Farms are struggling, but wage cuts have plenty of opponents.

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Even in times of crisis, people need to eat—but that doesn’t mean the farms that produce our food are immune from the ripple effect of the coronavirus pandemic. Quite the opposite, actually: The closures of public dining spaces like restaurants and cafeterias have upended the usual supply chains, and rerouting them to fit demand is difficult—leaving plenty of food going to waste, upsettingly at a time when many Americans are struggling to feed themselves. Adding to the problem are COVID-19-related labor shortages—both domestic for those affected by the illness and foreign for migrants struggling to get into the country.

To deal with these issues, the USDA has been offering support to farmers such as direct payments, loan assistance, and relaxed regulations—including working directly with the State Department and the Department of Homeland Security to attempt to keep a steady flow of migrant workers into the country to prevent further labor shortages. But at a time when more labor is needed and millions of Americans are out of work, a new plan purportedly being discussed to save farms money is drawing some scrutiny: lowering worker wages.

Migrant Farm Workers in Strawberry fields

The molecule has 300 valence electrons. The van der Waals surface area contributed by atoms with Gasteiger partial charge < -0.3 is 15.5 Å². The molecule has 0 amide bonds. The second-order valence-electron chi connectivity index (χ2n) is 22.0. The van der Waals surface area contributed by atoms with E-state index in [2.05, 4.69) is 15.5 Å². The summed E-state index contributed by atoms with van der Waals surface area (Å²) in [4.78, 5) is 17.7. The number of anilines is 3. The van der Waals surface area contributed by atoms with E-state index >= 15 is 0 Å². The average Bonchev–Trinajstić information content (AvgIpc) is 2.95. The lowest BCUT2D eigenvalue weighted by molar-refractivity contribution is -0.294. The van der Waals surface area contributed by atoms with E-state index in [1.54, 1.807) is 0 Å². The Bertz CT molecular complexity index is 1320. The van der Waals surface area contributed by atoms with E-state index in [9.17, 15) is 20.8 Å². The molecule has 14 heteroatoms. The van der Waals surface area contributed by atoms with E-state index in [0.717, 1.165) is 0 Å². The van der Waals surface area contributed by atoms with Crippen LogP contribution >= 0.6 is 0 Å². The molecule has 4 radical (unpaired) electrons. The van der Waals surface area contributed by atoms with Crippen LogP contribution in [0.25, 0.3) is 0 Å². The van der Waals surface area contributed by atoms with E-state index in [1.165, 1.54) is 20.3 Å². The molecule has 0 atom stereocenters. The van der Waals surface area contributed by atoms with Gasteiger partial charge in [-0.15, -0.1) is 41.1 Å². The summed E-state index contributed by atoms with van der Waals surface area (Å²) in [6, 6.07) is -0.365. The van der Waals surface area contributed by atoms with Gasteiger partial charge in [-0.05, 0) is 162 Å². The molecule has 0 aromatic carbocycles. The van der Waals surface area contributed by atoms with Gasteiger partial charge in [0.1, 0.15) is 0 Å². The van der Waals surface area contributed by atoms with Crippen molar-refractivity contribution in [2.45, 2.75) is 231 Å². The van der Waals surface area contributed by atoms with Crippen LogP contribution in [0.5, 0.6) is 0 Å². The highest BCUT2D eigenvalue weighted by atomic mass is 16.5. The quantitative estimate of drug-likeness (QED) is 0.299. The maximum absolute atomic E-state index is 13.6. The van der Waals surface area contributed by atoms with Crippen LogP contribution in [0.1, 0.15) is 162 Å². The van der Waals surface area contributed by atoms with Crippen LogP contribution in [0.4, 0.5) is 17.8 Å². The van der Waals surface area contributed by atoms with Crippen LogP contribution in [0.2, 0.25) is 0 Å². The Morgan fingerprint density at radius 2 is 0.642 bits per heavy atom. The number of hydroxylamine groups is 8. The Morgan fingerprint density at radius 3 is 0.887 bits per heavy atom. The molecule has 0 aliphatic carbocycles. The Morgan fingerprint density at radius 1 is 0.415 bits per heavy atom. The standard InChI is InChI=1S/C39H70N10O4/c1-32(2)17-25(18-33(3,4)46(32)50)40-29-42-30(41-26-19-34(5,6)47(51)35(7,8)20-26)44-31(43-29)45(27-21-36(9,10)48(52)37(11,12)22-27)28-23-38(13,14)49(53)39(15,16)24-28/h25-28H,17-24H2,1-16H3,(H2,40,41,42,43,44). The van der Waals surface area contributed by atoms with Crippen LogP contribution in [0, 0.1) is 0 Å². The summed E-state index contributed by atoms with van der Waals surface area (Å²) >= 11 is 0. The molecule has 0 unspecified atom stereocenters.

Credit: Mark Miller Photos/Getty Images

On Friday evening, NPR reported White House Chief of Staff Mark Meadows and Agriculture Secretary Sonny Perdue were considering plans to lower the minimum wages for “H-2 workers,” named after the visa these laborers use to enter the country for seasonal agricultural work. The minimum wage for H-2 workers is set by the federal government so that temporary foreign labor doesn’t undercut the domestic labor market (despite the fact that American interest in farm work is low to begin with).

But as NPR pointed out, looking for ways to allow the lowering of migrant worker wages is a solution that makes multiple sides of the argument unhappy: Clearly, existing laborers don’t want to take a pay cut at a time when their services are more essential than ever; meanwhile, protectionists believe further lowering wages will increase the number of foreign workers as Americans become even less interested in doing this work than before.

And yet, according to the non-profit Farmworker Justice, changes to this “Adverse Effect Wage Rate” are far from unprecedented. “The Bush Administration changed the formula for calculating this wage rate resulting in an average decrease of over $1/hr (and up to $2/hr in some places),” the group writes. “The Obama Administration's regulations restored the previous wage rate formula.”

And for now, NPR only says that the White House is looking into it. The plan appears to not yet be set in stone. A White House official was quoted as saying, “The administration is considering all policy options during this unprecedented crisis to ensure our great farmers are protected, and President Trump has done and will do everything he can to support their vital mission.”